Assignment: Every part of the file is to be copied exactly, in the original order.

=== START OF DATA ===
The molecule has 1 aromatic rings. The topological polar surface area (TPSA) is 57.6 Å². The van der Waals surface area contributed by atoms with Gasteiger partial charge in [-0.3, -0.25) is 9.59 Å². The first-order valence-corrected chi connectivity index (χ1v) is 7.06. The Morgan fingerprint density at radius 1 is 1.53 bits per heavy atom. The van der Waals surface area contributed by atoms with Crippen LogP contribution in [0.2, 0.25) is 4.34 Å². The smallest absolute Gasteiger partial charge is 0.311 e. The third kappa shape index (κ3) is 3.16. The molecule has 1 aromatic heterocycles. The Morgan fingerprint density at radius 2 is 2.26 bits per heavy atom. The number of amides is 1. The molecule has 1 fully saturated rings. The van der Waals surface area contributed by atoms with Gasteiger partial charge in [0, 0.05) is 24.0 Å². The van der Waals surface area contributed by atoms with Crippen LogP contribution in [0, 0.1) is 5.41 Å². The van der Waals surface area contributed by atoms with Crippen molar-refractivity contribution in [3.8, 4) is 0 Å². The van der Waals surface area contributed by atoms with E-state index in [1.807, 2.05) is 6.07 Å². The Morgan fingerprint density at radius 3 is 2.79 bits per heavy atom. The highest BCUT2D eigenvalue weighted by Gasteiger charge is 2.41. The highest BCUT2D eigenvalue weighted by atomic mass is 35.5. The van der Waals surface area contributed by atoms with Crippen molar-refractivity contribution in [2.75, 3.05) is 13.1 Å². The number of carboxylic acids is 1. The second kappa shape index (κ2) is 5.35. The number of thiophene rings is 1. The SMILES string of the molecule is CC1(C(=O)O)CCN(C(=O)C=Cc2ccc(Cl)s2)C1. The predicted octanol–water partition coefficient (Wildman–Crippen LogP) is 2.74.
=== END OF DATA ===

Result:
The molecule has 1 aromatic rings. The topological polar surface area (TPSA) is 57.6 Å². The van der Waals surface area contributed by atoms with Gasteiger partial charge in [-0.3, -0.25) is 9.59 Å². The first-order valence-corrected chi connectivity index (χ1v) is 7.06. The Morgan fingerprint density at radius 1 is 1.53 bits per heavy atom. The van der Waals surface area contributed by atoms with Crippen LogP contribution in [0.2, 0.25) is 4.34 Å². The smallest absolute Gasteiger partial charge is 0.311 e. The third kappa shape index (κ3) is 3.16. The molecule has 1 aromatic heterocycles. The Morgan fingerprint density at radius 2 is 2.26 bits per heavy atom. The number of amides is 1. The molecule has 1 fully saturated rings. The van der Waals surface area contributed by atoms with Gasteiger partial charge in [0, 0.05) is 24.0 Å². The van der Waals surface area contributed by atoms with Crippen LogP contribution in [0, 0.1) is 5.41 Å². The van der Waals surface area contributed by atoms with Crippen molar-refractivity contribution in [3.8, 4) is 0 Å². The van der Waals surface area contributed by atoms with E-state index in [1.807, 2.05) is 6.07 Å². The Morgan fingerprint density at radius 3 is 2.79 bits per heavy atom. The highest BCUT2D eigenvalue weighted by Gasteiger charge is 2.41. The highest BCUT2D eigenvalue weighted by atomic mass is 35.5. The van der Waals surface area contributed by atoms with Crippen molar-refractivity contribution in [2.75, 3.05) is 13.1 Å². The number of carboxylic acids is 1. The second kappa shape index (κ2) is 5.35. The number of thiophene rings is 1. The SMILES string of the molecule is CC1(C(=O)O)CCN(C(=O)C=Cc2ccc(Cl)s2)C1. The predicted octanol–water partition coefficient (Wildman–Crippen LogP) is 2.74.